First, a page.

The human eye is one the most incredible designs known to man.  In order for the eye to function, light is required to reflect off of objects and enter the eye.

Although, AdaptiVision, Inc. has been  primarily involved with providing adaptive technology to help people with low vision, I often like to start out by addressing lighting first for those that are struggling with significant visual impairments.  Prior to my involvement with low vision, I worked for a fiber optic lighting company. We produced lighting solutions for many interesting applications which included microscopy, photography and dental applications.  One of my favorite projects was to provide a new lighting design  for the Hope Diamond Display at the Smithsonian Institute.  Although the Hope Diamond  is a magnificent gem to see, it is only spectacular visually only because of the light reflecting from this astonishing jewel!  Without adequate lighting, the Hope Diamond is reduced to a big stone!

We were also involved in developing lighting for robotic quality control. . One of my roles was to present papers to automotive engineers on how to evenly light shiny metal parts for robotic inspection in automotive manufacturing.  For a camera on the end of a robotic arm to effectively see defects on a shiny part, it is essential that the lighting is well-positioned and the issue of glare is adequately dealt with. In addition to positioning lighting at the proper angles, we used diffusers and polarizer’s to deal with the issue of glare.

23 years ago, I left that job that involved lighting for robotics and got involved with providing adaptive technology solutions for people with low vision. I enjoy people much more than robots! The first thing that hit me like a ton of bricks, was that we were doing a more scientific and effective job providing lighting for robots than we do for people that struggle with their vision. Although this has improved somewhat, we still do not pay adequate attention to lighting solutions for the low vision population.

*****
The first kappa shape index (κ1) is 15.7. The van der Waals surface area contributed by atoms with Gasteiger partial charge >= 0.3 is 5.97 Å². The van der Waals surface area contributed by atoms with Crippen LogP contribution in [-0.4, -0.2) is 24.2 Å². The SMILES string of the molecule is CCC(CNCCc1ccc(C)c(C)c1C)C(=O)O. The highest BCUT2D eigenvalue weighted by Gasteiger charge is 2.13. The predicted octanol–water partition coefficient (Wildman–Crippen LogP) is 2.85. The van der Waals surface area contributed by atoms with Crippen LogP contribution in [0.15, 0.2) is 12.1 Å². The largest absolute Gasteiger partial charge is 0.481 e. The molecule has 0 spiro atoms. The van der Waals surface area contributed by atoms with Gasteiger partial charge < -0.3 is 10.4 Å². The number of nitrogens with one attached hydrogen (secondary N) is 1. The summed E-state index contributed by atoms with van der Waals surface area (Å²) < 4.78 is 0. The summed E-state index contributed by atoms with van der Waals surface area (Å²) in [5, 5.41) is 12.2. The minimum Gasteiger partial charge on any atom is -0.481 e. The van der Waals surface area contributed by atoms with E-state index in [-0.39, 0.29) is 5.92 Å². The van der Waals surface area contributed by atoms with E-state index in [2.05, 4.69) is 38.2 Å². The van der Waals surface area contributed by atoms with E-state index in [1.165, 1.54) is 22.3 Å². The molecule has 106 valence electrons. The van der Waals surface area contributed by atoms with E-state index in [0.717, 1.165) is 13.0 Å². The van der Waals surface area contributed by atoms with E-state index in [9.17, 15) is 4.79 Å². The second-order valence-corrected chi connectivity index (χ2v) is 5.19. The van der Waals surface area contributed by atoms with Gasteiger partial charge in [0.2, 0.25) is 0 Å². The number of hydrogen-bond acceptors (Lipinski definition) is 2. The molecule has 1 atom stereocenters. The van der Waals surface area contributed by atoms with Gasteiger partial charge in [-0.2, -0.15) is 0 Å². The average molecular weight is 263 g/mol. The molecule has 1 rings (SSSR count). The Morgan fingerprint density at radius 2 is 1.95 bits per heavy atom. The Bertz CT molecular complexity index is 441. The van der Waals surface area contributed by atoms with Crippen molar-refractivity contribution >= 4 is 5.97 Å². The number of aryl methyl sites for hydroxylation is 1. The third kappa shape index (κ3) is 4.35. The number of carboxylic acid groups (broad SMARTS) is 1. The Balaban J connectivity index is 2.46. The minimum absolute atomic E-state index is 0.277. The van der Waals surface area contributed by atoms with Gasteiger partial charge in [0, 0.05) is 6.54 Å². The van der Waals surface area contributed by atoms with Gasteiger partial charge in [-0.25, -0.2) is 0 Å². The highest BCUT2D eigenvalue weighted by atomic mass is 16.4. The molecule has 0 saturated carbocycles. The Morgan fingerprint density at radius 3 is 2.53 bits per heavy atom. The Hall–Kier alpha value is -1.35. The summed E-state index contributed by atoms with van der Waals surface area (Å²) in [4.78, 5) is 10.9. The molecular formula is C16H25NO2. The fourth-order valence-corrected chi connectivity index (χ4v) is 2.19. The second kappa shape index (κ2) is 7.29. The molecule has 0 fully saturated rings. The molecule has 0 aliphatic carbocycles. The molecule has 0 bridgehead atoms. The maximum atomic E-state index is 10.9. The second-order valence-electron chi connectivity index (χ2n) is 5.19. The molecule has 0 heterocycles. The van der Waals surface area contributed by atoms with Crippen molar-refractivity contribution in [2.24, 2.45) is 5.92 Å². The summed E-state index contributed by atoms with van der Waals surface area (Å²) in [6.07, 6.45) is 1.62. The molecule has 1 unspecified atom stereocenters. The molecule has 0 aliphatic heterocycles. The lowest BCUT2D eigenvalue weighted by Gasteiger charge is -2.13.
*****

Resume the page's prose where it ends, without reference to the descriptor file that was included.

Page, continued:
As we get older, we need significantly more light in order to see. The problem is compounded even more in the life of a person with a significant visual impairment  such as macular degeneration.

Good lighting is the most important yet often neglected area in the life of a person with low vision.     It’s not necessarily the quantity of light that enables a person to see better but the quality of light.  What is needed is uniform lighting that produces little glare.   For example a person with macular degeneration who goes outside on a bright sunny day will typically struggle to see because of the glare produced by extremely intense and harsh lighting. Going outside on a bright overcast day typically provides good lighting for a person with AMD, because the clouds act as diffusers providing much more even softer, lightning.

Good quality task lighting  that can be easily positioned, emits even, diffuse light over a large field is essential for a person with low vision.  AdaptiVision is passionate about helping people with low vision achieve more independence. It is imperative that we begin with lighting.  For that reason, AdaptiVision has decided to provide the very best lighting solutions available to people with low vision.  Many of these solutions involve the latest in LED lighting from Stella Lighting and Daylight Lighting.